This cellar hole on the west edge of the Village Cemetery was part of the cluster of buildings that formed the original center of the town surrounding the meetinghouse. It was built and first occupied by a succession of Beard family brothers.

James and David Beard JR, came to Packersfield with their parents, David and Hannah, as children in 1781. In 1797 the town sold them 4 ½ acres of the town common west and south of the burying yard and they built a house here. They sold it to their brother Aaron, a joiner, who moved here from D-3-9. He sold it to another brother, Asa, who lived here from 1802 until about 1815 when he began building the mill at the outlet of Granite Lake and a house for himself there. He may have rented the place to Barnard Warren who established a shoe shop. It is likely that the original meetinghouse was moved here from D-3-11 and attached to the house to accommodate a shoemaking and repair shop. The sketch of the foundations at the site that accompanies this article shows the likely location of the addition. In 1822 Asa Beard sold the place to Oliver Stone who ran the business until 1833 when he was succeeded by Henry Flint, also a cobbler.

When the current Nelson Village was built starting in 1830’s, Henry moved the house, the old meetinghouse and his business to D-4-29. The deed from Flint to Henry Melville (9/26/1836) contained the following provision: “Reserving the shoemaker’s shop on said premises providing it is removed in 3 months.”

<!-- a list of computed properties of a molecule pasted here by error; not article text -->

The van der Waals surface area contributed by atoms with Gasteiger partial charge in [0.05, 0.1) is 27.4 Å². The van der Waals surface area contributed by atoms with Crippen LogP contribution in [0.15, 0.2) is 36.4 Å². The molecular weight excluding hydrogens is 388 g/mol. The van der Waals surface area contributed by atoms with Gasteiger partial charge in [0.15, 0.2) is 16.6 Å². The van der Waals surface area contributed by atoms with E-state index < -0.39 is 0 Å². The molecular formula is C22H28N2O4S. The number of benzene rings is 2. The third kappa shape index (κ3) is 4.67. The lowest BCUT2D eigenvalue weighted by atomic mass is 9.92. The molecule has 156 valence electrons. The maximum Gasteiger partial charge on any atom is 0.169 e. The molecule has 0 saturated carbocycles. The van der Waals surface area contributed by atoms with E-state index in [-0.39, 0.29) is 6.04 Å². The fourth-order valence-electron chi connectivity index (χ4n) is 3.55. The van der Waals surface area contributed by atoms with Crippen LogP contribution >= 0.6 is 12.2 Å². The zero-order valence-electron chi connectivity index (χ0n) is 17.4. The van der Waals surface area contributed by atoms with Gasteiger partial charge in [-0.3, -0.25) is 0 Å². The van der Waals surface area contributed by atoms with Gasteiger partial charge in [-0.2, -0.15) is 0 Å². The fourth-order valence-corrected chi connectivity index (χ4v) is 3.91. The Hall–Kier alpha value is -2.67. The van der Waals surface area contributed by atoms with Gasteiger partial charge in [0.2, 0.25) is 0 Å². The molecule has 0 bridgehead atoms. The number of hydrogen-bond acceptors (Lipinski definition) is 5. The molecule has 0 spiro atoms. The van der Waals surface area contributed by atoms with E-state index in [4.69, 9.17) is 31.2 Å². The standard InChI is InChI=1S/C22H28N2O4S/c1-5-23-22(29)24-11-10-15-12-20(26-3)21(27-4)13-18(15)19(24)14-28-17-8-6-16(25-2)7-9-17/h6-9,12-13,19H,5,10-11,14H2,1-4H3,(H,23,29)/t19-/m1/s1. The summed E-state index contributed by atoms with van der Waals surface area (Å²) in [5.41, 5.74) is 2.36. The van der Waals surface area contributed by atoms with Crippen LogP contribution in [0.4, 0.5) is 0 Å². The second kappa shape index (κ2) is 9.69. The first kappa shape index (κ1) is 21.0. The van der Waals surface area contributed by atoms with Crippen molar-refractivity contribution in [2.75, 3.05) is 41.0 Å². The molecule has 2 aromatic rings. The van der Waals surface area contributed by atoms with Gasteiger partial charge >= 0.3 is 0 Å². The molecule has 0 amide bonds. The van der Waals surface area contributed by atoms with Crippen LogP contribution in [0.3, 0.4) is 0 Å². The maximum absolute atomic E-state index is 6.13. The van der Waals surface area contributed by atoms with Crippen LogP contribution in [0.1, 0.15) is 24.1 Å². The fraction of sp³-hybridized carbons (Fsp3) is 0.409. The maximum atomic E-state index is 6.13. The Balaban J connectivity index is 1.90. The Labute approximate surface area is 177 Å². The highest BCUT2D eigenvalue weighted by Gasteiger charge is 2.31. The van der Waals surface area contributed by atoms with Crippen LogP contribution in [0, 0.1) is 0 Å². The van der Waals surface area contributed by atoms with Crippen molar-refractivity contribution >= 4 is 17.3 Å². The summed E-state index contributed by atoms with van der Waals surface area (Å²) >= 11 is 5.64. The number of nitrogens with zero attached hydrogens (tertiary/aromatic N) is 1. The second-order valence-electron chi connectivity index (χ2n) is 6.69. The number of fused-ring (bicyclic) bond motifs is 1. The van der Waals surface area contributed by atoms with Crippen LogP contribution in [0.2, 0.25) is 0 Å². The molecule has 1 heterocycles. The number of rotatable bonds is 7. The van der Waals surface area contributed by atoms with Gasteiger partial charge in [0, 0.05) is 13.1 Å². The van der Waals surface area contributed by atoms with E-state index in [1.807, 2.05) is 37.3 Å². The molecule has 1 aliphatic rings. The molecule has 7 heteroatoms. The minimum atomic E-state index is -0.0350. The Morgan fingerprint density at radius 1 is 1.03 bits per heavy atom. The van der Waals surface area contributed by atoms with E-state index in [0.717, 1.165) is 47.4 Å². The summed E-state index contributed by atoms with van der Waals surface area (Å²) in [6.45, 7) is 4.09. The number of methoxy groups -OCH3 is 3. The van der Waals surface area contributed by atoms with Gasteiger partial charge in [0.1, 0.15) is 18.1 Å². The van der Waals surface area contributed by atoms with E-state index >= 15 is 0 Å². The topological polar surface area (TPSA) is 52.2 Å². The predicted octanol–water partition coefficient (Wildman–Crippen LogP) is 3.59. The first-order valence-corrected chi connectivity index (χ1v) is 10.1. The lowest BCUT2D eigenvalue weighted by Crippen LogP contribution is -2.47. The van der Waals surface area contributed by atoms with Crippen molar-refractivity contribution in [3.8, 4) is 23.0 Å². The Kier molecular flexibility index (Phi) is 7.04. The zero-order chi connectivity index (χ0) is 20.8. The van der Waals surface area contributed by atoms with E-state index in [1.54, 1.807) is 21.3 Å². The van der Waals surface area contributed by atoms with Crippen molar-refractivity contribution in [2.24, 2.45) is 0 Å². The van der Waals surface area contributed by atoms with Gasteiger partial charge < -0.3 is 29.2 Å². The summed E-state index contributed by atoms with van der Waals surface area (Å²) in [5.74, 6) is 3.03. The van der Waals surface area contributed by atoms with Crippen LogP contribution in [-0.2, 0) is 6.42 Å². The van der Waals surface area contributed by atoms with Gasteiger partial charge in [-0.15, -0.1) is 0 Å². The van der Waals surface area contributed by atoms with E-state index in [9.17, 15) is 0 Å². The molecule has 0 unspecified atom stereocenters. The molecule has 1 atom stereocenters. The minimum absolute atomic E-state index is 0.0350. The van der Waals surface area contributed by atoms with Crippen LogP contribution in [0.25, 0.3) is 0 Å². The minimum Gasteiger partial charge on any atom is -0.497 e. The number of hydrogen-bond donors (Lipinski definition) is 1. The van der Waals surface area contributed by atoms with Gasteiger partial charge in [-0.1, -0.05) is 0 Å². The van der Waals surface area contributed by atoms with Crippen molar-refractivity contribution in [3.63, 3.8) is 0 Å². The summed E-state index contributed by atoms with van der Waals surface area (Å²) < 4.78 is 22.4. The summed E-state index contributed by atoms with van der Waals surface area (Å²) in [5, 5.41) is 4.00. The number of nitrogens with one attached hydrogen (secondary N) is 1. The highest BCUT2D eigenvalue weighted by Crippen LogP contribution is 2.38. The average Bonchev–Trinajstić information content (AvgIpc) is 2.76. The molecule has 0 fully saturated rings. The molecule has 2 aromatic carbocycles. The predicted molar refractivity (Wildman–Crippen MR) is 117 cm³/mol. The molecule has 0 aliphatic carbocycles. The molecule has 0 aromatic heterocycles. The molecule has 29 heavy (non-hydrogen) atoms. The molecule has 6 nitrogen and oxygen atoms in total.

Notes for the sketch: The Beard house is tightly fit into the corner of the lot. Its north corner is just a few feet from the wall that separates the property from the cemetery and its east corner is about 25 feet from Lead Mine Road. The well is a few feet from the south corner of the house.

The main house is 38 x 30 feet with a cellar under the southern portion (24 x 30’) and a chimney base (approximately 6 x 8’) on the center of the northern wall of the cellar hole. The wall separating the cellar hole from the back of the house is not in the center of the structure suggesting the larger section was two stories high and that the back section was a “leanto” perhaps added later.

To the west of the original west wall of the house, there are series of rock walls approximately 22 x 38’. Those walls enclose the location of the well.  The walls have fallen and moved over the years, but this could well have served as the foundation for the first meetinghouse (25 x 30’) that is said to have been moved here and used as a shoe shop.  If the well was not included in the footprint of the shoe shop, the long dimension of the structure that supported the shop fits the old meetinghouse almost perfectly. There is a stone support wall extending south from the house foundation a few feet that contains bricks; this could have been the base for a chimney to provide heat for the shop.